New study shows red meat does not increase likelihood of CVD
For years there has been a stigma attached to having red meat in your diet, but a new study in the American Journal of Clinical Nutrition could put red meat eaters at ease. The study, which was released at the end of November, concluded that increased daily consumption of red meat does not impact key risk factors that lead to cardiovascular disease (CVD). The study looked at 24 qualified trials with subjects that varied in age, daily red meat intake, and CVD risk factors to determine whether eating more red meat affected those CVD risk factors that were commonly measured. While the two independent researchers hypothesized that CVD risk factors would be negatively affected with increased red meat consumption, the results from the study show that is not the case. When comparing changes over time, there was no measurable difference in key CVD risk factors between the group with higher red meat consumption and the group with lower consumption. This new study could help put to rest the outdated notions against red meat consumption.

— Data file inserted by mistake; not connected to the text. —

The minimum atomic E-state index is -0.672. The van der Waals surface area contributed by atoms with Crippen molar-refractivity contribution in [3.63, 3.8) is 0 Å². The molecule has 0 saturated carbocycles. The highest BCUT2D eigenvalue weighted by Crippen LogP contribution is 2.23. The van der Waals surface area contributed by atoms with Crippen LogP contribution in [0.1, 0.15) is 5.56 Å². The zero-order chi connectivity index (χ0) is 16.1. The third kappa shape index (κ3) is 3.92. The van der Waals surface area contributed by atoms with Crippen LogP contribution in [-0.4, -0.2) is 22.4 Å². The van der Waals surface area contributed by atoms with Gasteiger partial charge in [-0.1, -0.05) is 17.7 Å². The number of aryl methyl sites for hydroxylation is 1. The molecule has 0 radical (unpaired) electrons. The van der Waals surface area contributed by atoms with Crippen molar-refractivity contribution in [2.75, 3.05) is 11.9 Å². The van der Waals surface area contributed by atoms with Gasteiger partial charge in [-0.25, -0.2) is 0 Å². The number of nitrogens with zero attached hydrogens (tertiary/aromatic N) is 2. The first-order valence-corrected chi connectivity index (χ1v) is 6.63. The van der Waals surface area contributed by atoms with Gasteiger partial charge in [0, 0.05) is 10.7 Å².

To read the abstract, go here.
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Outtagrass Cattle Co. cartoon by Jan Swan Wood for the Oct. 23, 2021, edition of Tri-State Livestock News